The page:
The Colorado's Most Significant Artifacts program highlights the importance of historic and cultural heritage and honors and recognizes all the organizations in Colorado that care for and preserve photographs, documents, rare books and manuscripts, audio recordings, film, digital materials, art, and historic, archaeological and natural science specimens.
This Late Victorian, wood mining table belonged to J.J. Brown; husband of the “Unsinkable Molly Brown”. The Brown’s wealth was acquired when J.J., a mining superintendent, made a fortuitous discovery of gold in the Little Johnny Mine. J.J. owned this table while he and Molly lived in Leadville on 7th Street. The legs of the table are carved to resemble seahorses that form an X shape. The table top was easily removable allowing it to collapse for transport on the back of a mule or horse. JJ would carry the table with him when he travelled into the mines.
The Thacher Cylindrical Slide rule preceded the modern slide rule. In 1881, a patent was granted to Edwin Thacher (1839-1920) to create a slide rule that could fit on a desk. The previous slide rule measured 59 feet, as compared to the Thacher slide rule at 22 inches long. Keuffel & Esser manufactured this “calculating instrument” for Thacher in 1887. With operating instructions affixed, the rule was housed in a wooden case with U.S.G.S. hydrography designation.
The artifact is a sheet of letterhead stationery illustration a dam at Wagon Wheel Gap, near Creede, in the San Luis Valley. The sponsoring agency is the San Luis Valley Water Conservancy District, headquartered in Alamosa, Colorado.
Miss Yokohama is Colorado's Japanese Friendship Doll. This artisan doll arrived in San Francisco in 1927 with 57 of her sisters. Following their reception in San Francisco, the dolls toured the US and then found homes in appropriate institutions in each state. She is one of only 7 dolls created by the Ohki Heizo (Maruhei) Doll Company in Kyoto. She is 81cm tall and is constructed of wood, gofun (a mixture of powdered oyster shells and glue coating the wood to creates a skin-like sheen and texture), human hair, glass eyes. She wears a yuzen dyed kimono with furosode sleeves.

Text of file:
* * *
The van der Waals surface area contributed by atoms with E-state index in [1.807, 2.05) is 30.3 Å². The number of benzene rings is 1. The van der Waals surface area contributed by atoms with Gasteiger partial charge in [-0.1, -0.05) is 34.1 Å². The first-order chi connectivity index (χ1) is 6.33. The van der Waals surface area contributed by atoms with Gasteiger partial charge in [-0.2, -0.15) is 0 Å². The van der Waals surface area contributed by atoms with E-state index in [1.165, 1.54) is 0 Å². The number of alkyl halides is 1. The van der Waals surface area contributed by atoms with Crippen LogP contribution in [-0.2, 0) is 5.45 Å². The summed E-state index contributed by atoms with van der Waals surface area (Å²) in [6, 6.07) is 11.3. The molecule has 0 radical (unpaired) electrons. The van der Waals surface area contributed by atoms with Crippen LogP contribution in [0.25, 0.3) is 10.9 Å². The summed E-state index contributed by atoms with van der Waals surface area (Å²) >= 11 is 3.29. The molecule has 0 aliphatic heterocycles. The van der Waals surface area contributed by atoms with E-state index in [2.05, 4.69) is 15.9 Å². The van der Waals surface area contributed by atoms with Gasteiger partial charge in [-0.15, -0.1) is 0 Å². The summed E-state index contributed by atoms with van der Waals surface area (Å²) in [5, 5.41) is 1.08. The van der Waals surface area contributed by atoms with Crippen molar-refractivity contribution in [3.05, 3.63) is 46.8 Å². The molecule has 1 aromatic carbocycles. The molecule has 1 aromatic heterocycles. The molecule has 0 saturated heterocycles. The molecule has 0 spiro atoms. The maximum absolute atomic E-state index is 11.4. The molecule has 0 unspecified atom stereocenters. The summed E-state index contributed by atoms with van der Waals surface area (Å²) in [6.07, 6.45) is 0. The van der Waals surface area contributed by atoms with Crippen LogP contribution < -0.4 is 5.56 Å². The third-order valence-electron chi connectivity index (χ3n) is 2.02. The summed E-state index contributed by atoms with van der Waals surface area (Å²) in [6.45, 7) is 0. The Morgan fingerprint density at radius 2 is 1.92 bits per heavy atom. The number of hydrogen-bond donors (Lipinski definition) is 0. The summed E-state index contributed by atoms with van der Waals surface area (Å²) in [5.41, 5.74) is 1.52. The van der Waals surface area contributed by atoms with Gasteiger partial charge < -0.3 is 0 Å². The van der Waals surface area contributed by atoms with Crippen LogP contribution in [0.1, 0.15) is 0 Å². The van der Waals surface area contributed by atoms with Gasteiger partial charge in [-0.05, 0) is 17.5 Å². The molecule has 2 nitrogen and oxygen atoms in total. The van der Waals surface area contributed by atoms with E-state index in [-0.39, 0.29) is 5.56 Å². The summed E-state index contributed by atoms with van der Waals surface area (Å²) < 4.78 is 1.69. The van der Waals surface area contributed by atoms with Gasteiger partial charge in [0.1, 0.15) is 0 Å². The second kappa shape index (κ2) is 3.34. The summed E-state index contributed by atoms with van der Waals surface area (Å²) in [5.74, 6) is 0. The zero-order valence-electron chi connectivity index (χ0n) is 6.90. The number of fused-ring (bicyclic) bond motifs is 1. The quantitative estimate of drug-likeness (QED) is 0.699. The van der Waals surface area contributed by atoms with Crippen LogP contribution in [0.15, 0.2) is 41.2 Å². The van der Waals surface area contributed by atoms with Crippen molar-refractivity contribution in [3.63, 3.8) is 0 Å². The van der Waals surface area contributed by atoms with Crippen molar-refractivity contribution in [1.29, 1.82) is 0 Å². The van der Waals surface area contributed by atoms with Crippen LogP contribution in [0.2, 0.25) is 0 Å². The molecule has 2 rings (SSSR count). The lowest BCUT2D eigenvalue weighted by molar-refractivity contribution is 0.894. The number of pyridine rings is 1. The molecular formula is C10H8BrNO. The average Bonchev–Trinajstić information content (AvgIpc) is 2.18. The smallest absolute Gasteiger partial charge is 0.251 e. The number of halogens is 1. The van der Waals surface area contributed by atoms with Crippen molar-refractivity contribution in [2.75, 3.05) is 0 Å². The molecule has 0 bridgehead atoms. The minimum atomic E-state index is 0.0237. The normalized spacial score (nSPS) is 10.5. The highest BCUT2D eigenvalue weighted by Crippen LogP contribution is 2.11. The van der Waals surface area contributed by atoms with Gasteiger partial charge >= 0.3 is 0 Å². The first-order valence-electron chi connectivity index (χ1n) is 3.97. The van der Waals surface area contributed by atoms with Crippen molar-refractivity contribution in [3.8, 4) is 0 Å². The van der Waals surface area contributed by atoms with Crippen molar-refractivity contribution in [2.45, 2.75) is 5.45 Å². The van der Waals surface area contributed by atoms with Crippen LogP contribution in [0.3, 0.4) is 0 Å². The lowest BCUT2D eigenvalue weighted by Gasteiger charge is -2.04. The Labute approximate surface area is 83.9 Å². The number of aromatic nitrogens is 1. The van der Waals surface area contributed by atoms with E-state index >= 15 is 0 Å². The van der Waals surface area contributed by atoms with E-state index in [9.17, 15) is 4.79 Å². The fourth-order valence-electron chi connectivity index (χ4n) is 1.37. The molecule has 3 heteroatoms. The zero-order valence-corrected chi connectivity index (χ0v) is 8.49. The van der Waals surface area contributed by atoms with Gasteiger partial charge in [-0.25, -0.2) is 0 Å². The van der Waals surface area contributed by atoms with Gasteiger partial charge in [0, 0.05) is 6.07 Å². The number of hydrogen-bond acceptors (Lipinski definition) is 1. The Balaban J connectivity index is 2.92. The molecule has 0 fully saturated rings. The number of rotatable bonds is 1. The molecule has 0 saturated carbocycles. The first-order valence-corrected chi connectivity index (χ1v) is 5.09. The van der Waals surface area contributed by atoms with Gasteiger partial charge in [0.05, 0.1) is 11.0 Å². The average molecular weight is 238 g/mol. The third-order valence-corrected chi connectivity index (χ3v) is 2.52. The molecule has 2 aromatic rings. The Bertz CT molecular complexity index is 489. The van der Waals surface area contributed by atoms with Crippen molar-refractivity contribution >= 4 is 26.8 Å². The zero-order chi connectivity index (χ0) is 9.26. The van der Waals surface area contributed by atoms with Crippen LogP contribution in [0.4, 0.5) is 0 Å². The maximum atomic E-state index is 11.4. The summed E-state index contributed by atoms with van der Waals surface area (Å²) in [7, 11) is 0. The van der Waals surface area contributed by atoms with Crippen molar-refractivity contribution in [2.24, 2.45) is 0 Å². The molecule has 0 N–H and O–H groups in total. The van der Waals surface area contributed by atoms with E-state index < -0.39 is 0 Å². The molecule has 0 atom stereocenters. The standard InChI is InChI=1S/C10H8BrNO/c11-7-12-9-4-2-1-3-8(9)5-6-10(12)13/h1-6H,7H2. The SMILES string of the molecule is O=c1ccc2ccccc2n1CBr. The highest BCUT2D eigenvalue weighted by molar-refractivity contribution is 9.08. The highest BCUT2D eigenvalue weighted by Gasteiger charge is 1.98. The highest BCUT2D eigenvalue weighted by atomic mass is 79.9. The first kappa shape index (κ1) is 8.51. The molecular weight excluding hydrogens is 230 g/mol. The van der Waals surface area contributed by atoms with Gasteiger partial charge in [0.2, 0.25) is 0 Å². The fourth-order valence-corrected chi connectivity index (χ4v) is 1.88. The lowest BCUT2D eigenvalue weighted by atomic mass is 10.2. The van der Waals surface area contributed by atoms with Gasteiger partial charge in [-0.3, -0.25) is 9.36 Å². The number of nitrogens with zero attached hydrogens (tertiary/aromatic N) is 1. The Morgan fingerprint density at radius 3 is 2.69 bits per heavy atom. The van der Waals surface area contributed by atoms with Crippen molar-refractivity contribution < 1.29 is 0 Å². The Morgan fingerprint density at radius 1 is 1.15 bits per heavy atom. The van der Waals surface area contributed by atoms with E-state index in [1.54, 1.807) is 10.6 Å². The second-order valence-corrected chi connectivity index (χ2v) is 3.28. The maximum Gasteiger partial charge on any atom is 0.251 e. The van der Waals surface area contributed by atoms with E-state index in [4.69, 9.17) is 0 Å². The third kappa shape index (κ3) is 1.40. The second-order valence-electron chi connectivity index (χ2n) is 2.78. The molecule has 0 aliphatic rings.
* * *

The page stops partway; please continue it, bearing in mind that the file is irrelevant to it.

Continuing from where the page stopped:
The Fish on the Floor is a remnant of historic recreation from Deckers in Douglas County, Colorado. This floor tile mosaic depicts a rainbow trout rising to catch a fishing fly. An anonymous artist skillfully cut pink, yellow, green, black, gray, and white tile, inlaid the pieces in a white circle on green background, and crafted a striking portrayal of a fish in motion. The tiles comprising the representation are attached to the original wooden tongue and groove floorboards. Although no records exist regarding the creation of the mosaic, it is estimated to have been in the 1930s or 1940s.
The Mountain Index is a bronze structure engraved with prominent peaks and landmarks visible from Cheesman Park in Denver, where it used to stand in the Pavilion. It is approximately 36 x 20 inches. The artifact was designed by Professor Ellsworth Bethel of East Denver High School and James Grafton Rogers, the president of the Colorado Mountain Club. The index was created and engraved by Paul Weiss, a CMC member. It was originally mounted atop a marble column at the Pavilion in Cheesman Park in 1913. It was removed in the late 1960s or 70s, probably due to age, wear and vandalism.
This collection comprises mug shots of Colorado inmates from 1871-1970s. Many of the earlier images are labeled on the reverse with information including the photographed party's name, crime, sentence, and various details of physical appearance (eye color, hair color, height, weight, etc.).
Originally located where the historic Nevada Ditch enters the Columbine Country Club, this headgate was installed in the 1950's. Made out of iron, the adjustable device consists of a hand-turned control wheel which raises or lowers the gate to control and divert the flow of water within the ditch. The gate is set within a frame that would have fit snugly into the ditch. Headgates were originally made from wood and iron, but these were eventually replaced with more sturdy iron and/or concrete gates like this artifact. Similar headgates are still used today.